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I have been a little slow the past week or so in getting up new content, but I have a good excuse – I’ve been busy writing several guest blogs and a magazine article. It has been a lot of work but I am looking forward to those articles publishing soon. It is always fun collaborating with fellow writers who enjoy the way of life that is Tenkara. On a side note, I’ve updated my gear review of the SPOT Satellite Messenger so be sure to check that out. The snow is falling in the mountains and now much of the Japanese Alps are buried under 50-80 cm of snow. However, a big storm blew in yesterday so those numbers are sure to double (maybe triple?) by the weekend. Time to break out the skis! But I digress from the main point of this post and that is onsens. Onsen, or hot springs, are everywhere in Japan. Some are indoors and some are outdoors, some are free and others cost thousands of yen. Before you embark on an onsen “adventure” though there are a few customs, courtesies, and etiquette you should be aware of.

The layout of every onsen is different but they all tend to have a room for disrobing. Often there is a shelf, baskets, or lockers to leave your personal belongings in. Unless you’re in an area with a lot of foreigners your items will be there when you get back so don’t worry too much. Once you’re naked, clothing is almost never worn unless you’re in a co-ed onsen (and even then it’s still optional), you will have to clean yourself.

flickr-creative commons-onsen-japan
© Japanexperterna.se

You should clean yourself thoroughly before getting in. Depending on who you talk to though the definition of “cleaning oneself” varies; for some you must scrub yourself vigorously enough (with soap) that your skin turns red, others say that dumping a few buckets of onsen water over yourself is more than sufficient before climbing in for a nice soak. My rule of thumb is that if anyone is looking at me with intense disapproval than it means that I should probably go back and clean myself again. Some onsens provide soap and a towel, others do not, some onsens just provide buckets, while others have showers. A note about the showers, they aren’t your typical American showers – they often don’t have much, if any, privacy and you sit on a stool while cleaning yourself.

© Japanexperterna.se
© Japanexperterna.se

Do’s and Don’ts

  • Keep your conversations quiet, onsens are supposed to be a relaxing experience (you should recognize that the American version of quiet is drastically different than the Japanese – if the range of human hearing is 20 Hz to 20 kHz than the Japanese version of onsen quiet is 21Hz).
  • Bring a sweat towel with you into the onsen. You can also use it to cover yourself when walking about.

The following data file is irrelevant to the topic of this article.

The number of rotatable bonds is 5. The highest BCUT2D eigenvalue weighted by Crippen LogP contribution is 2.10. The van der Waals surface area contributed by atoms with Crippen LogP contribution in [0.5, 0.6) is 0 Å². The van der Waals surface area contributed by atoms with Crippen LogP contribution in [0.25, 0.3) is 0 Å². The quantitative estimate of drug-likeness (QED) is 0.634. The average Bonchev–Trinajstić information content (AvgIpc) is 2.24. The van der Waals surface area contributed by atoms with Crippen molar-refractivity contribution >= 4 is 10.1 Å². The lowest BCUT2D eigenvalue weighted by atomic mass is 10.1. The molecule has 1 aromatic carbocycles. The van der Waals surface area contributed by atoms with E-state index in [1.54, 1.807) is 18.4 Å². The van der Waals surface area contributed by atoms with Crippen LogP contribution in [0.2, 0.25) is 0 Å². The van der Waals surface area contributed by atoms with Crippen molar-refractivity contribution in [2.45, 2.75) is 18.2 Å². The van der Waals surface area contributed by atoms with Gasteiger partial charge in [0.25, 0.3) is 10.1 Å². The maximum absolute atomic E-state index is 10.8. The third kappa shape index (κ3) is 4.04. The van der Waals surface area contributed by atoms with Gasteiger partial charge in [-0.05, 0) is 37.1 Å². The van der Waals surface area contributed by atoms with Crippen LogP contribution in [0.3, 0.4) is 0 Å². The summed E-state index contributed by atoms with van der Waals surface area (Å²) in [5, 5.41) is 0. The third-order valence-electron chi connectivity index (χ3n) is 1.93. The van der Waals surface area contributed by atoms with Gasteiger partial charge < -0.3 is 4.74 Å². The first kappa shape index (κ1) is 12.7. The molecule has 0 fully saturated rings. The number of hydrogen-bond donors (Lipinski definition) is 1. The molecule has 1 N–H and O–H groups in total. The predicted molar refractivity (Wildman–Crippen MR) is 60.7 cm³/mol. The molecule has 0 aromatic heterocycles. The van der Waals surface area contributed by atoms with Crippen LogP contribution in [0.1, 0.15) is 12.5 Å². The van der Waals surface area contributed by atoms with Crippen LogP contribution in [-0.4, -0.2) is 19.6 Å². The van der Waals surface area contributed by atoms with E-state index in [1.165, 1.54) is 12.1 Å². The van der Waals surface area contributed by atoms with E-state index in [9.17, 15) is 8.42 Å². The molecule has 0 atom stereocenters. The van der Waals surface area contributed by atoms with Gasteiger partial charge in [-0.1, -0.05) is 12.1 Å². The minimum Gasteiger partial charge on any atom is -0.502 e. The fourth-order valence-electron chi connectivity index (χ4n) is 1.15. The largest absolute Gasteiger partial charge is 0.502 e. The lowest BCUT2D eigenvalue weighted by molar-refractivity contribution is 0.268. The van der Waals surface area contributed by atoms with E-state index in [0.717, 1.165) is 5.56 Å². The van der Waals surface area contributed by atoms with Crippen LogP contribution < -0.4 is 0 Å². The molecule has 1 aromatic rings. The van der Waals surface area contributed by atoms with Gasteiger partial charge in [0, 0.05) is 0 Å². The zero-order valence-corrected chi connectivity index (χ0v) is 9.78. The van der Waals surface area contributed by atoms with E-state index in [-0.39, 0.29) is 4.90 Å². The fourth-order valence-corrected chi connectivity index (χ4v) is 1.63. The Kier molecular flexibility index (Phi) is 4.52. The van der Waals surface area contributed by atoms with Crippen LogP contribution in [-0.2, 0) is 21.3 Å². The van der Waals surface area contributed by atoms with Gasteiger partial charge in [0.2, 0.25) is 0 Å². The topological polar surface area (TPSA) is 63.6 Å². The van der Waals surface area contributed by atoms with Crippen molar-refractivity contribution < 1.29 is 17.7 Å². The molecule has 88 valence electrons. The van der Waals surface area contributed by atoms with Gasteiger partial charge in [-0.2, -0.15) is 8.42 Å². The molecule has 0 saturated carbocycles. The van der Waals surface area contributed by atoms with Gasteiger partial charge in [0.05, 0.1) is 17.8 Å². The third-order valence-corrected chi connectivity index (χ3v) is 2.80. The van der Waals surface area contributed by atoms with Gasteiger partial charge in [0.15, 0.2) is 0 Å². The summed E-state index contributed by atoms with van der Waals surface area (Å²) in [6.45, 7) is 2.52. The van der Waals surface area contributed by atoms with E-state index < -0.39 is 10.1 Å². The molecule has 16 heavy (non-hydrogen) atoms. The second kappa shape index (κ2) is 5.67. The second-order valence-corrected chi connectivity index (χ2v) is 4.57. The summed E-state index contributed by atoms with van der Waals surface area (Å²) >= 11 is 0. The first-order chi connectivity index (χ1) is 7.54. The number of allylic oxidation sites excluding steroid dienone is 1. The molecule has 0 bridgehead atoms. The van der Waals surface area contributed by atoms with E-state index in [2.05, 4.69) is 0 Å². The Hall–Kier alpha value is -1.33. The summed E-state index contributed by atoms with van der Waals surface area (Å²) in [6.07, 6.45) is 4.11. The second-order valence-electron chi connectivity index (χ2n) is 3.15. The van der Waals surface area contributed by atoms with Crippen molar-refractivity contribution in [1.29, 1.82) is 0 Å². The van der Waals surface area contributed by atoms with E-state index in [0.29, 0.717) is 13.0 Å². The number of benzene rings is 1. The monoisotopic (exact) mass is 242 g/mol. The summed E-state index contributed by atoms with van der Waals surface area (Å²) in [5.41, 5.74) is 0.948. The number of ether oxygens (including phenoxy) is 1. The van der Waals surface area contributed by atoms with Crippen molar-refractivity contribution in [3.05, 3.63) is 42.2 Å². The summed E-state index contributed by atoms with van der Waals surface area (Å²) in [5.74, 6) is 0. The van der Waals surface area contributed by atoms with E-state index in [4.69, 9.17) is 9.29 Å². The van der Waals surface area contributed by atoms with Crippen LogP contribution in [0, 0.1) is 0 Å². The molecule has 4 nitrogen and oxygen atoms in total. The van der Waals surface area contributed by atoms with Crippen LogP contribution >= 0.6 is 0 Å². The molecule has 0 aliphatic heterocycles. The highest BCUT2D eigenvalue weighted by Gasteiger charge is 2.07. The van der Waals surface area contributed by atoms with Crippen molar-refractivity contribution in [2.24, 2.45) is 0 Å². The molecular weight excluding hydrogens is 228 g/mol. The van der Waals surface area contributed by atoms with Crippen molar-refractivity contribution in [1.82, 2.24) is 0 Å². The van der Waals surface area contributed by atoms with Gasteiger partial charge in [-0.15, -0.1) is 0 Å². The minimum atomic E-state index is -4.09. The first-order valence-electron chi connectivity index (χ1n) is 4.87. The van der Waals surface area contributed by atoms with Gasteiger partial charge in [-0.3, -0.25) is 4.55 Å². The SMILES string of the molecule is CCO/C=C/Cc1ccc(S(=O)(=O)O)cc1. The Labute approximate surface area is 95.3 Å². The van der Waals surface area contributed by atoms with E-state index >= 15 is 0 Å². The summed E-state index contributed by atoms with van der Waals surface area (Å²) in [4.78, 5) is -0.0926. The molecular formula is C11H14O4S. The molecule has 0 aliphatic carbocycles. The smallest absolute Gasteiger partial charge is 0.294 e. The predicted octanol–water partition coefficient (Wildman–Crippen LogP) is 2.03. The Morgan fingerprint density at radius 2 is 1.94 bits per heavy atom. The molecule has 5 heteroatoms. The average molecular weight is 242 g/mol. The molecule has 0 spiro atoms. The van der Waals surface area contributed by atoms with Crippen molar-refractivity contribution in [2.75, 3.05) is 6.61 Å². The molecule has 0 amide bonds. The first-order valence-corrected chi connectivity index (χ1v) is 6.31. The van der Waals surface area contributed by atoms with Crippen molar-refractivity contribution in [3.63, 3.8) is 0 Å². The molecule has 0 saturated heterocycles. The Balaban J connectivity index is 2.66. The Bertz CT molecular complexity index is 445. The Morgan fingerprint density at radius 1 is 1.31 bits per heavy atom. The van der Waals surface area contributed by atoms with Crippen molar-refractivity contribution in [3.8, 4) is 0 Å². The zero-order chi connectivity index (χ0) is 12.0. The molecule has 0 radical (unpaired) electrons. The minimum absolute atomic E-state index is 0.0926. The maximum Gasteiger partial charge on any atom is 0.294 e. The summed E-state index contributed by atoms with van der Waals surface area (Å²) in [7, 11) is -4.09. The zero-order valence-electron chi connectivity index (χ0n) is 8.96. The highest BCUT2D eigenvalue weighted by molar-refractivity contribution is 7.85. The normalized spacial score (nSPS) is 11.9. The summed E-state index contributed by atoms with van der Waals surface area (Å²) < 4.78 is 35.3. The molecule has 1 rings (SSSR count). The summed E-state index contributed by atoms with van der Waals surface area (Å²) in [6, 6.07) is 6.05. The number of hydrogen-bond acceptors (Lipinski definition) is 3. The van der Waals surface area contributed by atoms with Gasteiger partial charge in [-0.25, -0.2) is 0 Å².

• Don’t wring out your sweat towel in the onsen.
  • Typically an onsen has two hot springs, one for guys and the other for gals. Don’t worry about remembering the kanji for men (男) or women (女) – just remember that blue is for men and red is for women.
  • You can purchase towels from any convenience store and they typically cost ¥100-900 They are smaller than typical bath towels though, more like the size of a hand towel.
  • If there is a sauna at the onsen make sure you rinse yourself with a bucket before getting back into the onsen.
  • They do not wear sandals inside, everyone is barefoot (although if you wanted to wear sandals that would probably be okay just make sure you take them off in the changing room).
  • If you have tattoos it can be a problem, in the more rural areas of Japan you could be asked to leave. I have tattoos and I have been to several “rural” onsens without incident. The reason for this is that culturally those with tattoos in Japan are criminals, most often associated with the Yakuza (Japan’s organized crime syndicate).

In the Alps of Japan the idigenous moneky population uses onsens to soak in during the winter to keep warm. So if you’re visiting during the winter be sure to check out the snow monkeys and then go for your own soak (but not with the monkeys, they poop in the water). No trip to Japan would be complete without a trip to an onsen and once you’ve spent an hour in one you’ll never want to leave Japan.

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2 Responses

  1. […] Japan). The village of Nozawa Onsen dates back to the 8th century and is famous for its natural onsens aka hot springs, it was also the location for the 1998 Olympic Biathlon. Walking through the village feels like […]

  2. […] Prefecture were closed except for Shizukuishi So after a hearty breakfast and a nice soak in the onsen we packed up the car and drove north to the resort above Gosho […]

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